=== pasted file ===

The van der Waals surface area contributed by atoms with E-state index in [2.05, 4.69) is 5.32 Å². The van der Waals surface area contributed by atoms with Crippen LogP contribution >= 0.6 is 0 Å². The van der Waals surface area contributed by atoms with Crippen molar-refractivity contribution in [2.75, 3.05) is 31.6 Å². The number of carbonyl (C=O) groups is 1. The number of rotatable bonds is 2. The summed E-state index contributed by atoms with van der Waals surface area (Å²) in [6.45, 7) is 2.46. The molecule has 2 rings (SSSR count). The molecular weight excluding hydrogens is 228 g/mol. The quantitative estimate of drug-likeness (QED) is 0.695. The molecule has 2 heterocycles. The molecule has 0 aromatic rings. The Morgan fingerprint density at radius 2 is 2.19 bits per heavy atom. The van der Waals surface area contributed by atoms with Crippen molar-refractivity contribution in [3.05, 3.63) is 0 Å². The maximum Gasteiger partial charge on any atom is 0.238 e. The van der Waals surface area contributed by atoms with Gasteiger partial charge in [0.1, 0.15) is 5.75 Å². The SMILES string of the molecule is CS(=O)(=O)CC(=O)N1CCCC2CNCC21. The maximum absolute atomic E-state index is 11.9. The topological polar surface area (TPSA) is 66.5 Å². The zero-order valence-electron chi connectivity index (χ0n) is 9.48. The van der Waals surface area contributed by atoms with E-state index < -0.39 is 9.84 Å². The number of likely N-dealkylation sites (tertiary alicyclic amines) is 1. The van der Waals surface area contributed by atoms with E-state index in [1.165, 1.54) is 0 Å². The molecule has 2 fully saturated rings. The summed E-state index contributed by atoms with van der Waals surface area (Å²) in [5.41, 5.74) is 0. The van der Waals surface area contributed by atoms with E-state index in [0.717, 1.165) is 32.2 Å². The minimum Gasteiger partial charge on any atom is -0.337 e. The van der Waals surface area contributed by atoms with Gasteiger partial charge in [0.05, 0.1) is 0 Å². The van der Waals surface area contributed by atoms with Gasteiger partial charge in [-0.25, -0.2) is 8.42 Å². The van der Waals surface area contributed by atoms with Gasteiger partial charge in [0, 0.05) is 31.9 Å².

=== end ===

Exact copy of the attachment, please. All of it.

The van der Waals surface area contributed by atoms with E-state index in [2.05, 4.69) is 5.32 Å². The van der Waals surface area contributed by atoms with Crippen LogP contribution >= 0.6 is 0 Å². The van der Waals surface area contributed by atoms with Crippen molar-refractivity contribution in [2.75, 3.05) is 31.6 Å². The number of carbonyl (C=O) groups is 1. The number of rotatable bonds is 2. The summed E-state index contributed by atoms with van der Waals surface area (Å²) in [6.45, 7) is 2.46. The molecule has 2 rings (SSSR count). The molecular weight excluding hydrogens is 228 g/mol. The quantitative estimate of drug-likeness (QED) is 0.695. The molecule has 2 heterocycles. The molecule has 0 aromatic rings. The Morgan fingerprint density at radius 2 is 2.19 bits per heavy atom. The van der Waals surface area contributed by atoms with Crippen molar-refractivity contribution in [3.05, 3.63) is 0 Å². The maximum Gasteiger partial charge on any atom is 0.238 e. The van der Waals surface area contributed by atoms with Gasteiger partial charge in [0.1, 0.15) is 5.75 Å². The SMILES string of the molecule is CS(=O)(=O)CC(=O)N1CCCC2CNCC21. The maximum absolute atomic E-state index is 11.9. The topological polar surface area (TPSA) is 66.5 Å². The zero-order valence-electron chi connectivity index (χ0n) is 9.48. The van der Waals surface area contributed by atoms with E-state index < -0.39 is 9.84 Å². The number of likely N-dealkylation sites (tertiary alicyclic amines) is 1. The van der Waals surface area contributed by atoms with E-state index in [1.165, 1.54) is 0 Å². The molecule has 2 fully saturated rings. The summed E-state index contributed by atoms with van der Waals surface area (Å²) in [5.41, 5.74) is 0. The van der Waals surface area contributed by atoms with E-state index in [0.717, 1.165) is 32.2 Å². The minimum Gasteiger partial charge on any atom is -0.337 e. The van der Waals surface area contributed by atoms with Gasteiger partial charge in [0.05, 0.1) is 0 Å². The van der Waals surface area contributed by atoms with Gasteiger partial charge in [-0.25, -0.2) is 8.42 Å². The van der Waals surface area contributed by atoms with Gasteiger partial charge in [0, 0.05) is 31.9 Å².